When I was eight, we spent part of a year living across a country road from a cattle feedlot. This was a plot of land dedicated to feeding a few thousand cattle. The cattle’s owners, mostly investors, kept them there on consignment so they could spend their short lives mostly standing around and eating. They were fattened and shipped to slaughterhouses to become steaks, burgers, and sausages.
I didn’t enjoy the smell that drifted across the road when the wind came from that direction, but otherwise I didn’t think much about it. This was part of the landscape in the places where I grew up. Even the smell itself was part of the background. As I recently heard one woman describe her own childhood in farm and ranch country, “It was the smell of money.”
And money it is. The meat and poultry industry has an $864.2 billion impact on the U.S. economy each year. That’s about 6 percent of gross domestic product. Almost everyone I knew and loved in my childhood was making a living through agriculture, and most of them worked with livestock.
Even when we moved to the city when I was teenager, many of our neighbors made their living in the stockyards that still thrived then, before buying and selling livestock became a business conducted mostly over the Internet.
On the surface, there was nothing about my childhood that conditioned me to choose vegetarianism.
But below the surface was a very important reason: I was taught to love my neighbors.
People often ask me why I’m a vegetarian. Some ask respectfully, others not so much. In general, people are more respectful than they were when I made this choice almost 20 years ago, but a lot of Christians still think being a vegetarian is weird and assume it’s motivated by some kind of pagan earth-worshiping impulse. On the contrary, there are several Christ-honoring reasons to choose a vegetarian diet.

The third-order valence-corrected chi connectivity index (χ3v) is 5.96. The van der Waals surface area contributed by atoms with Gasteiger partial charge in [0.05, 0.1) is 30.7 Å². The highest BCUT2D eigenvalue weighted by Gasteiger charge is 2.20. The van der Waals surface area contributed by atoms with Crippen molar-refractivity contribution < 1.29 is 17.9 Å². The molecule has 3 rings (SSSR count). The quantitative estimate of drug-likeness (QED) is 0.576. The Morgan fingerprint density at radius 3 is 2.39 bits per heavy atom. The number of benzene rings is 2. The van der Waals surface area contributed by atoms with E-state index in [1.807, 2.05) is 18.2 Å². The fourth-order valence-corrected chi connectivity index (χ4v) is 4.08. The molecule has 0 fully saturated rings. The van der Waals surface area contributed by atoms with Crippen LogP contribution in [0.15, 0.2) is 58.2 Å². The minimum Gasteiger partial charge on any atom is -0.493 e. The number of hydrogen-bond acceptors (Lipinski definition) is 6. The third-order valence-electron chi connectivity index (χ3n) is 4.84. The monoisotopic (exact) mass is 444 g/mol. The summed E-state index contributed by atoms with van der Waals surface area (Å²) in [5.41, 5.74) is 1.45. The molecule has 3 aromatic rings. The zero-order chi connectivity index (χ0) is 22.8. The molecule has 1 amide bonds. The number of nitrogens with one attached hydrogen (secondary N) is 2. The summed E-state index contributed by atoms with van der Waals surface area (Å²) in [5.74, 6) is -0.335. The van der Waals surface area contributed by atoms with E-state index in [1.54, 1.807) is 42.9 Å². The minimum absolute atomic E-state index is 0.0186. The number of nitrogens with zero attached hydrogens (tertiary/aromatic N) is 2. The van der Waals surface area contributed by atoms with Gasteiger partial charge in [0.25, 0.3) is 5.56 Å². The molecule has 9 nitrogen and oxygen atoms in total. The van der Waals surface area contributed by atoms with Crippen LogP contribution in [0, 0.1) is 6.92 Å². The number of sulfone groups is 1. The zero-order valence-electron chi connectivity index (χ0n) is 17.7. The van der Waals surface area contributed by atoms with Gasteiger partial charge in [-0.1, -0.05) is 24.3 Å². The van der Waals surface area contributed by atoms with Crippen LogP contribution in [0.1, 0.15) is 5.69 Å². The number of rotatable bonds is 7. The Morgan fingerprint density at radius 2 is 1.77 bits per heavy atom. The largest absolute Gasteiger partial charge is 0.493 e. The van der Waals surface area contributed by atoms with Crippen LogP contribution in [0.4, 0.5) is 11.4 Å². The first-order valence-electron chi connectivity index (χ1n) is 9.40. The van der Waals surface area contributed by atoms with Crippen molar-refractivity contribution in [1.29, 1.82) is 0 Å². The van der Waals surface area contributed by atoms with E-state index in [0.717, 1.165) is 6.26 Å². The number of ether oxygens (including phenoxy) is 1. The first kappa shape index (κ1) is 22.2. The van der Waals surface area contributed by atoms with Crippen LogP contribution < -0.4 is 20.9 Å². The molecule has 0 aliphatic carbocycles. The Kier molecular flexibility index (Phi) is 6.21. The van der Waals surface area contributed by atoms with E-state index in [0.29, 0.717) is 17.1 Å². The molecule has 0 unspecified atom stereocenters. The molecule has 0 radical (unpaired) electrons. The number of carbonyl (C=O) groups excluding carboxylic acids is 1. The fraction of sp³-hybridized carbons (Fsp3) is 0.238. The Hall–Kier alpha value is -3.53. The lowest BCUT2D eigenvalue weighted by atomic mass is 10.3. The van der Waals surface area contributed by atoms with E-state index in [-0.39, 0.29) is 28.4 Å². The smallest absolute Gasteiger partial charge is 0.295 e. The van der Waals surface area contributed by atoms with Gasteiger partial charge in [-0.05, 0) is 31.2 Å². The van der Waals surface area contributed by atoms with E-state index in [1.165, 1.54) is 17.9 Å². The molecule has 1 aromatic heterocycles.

Here’s one: Vegetarian eating is a great way to love your neighbors–particularly those neighbors who are scattered around our globe in places where they don’t have the luxury of choosing how to eat.
. . . 1 pound of soybeans requires 216 gallons of water.
. . . 1 pound of wheat requires 132 gallons of water.
. . . 1 pound of potatoes requires 119 gallons of water.
Meanwhile, two-thirds of the world lives on a plant-based diet because they have no other choice. While we complain about our bulging guts, many get barely enough to eat, and some are malnourished. We feed most of our grain to animals simply so we can consume more meat than we need. In my view, this is hard–maybe impossible–to justify.
We have the luxury of choosing what and how much to eat. Some vegetarians are motivated by a desire to honor God with that choice by intentionally consuming less of what we might take for granted but most of the world finds precious.
My point is not to condemn anyone for eating meat. After all, most people are simply eating the way they are conditioned to eat. And every day we all make complex choices that–knowingly or not–have a negative impact on other people. I just want to spread a little understanding where I often find suspicion.
Next time a downer vegetarian discreetly brings a veggie burger to the barbecue, please try not to assume the person is self-righteous, judgmental, or extreme. Go a little easy and remember he or she probably is just trying, like many of us, to do the right thing. And why not consider curbing your meat consumption and trying a veggie burger yourself? After all, giving up just one hamburger means instead of giving 634 gallons of water to an animal raised for slaughter, you have the potential to give 10,144 cups of cold water in Jesus’ name (Matthew 10:42) to someone who’s never known what it’s like to push away from the table with a full stomach.
© 2012 Amy Simpson.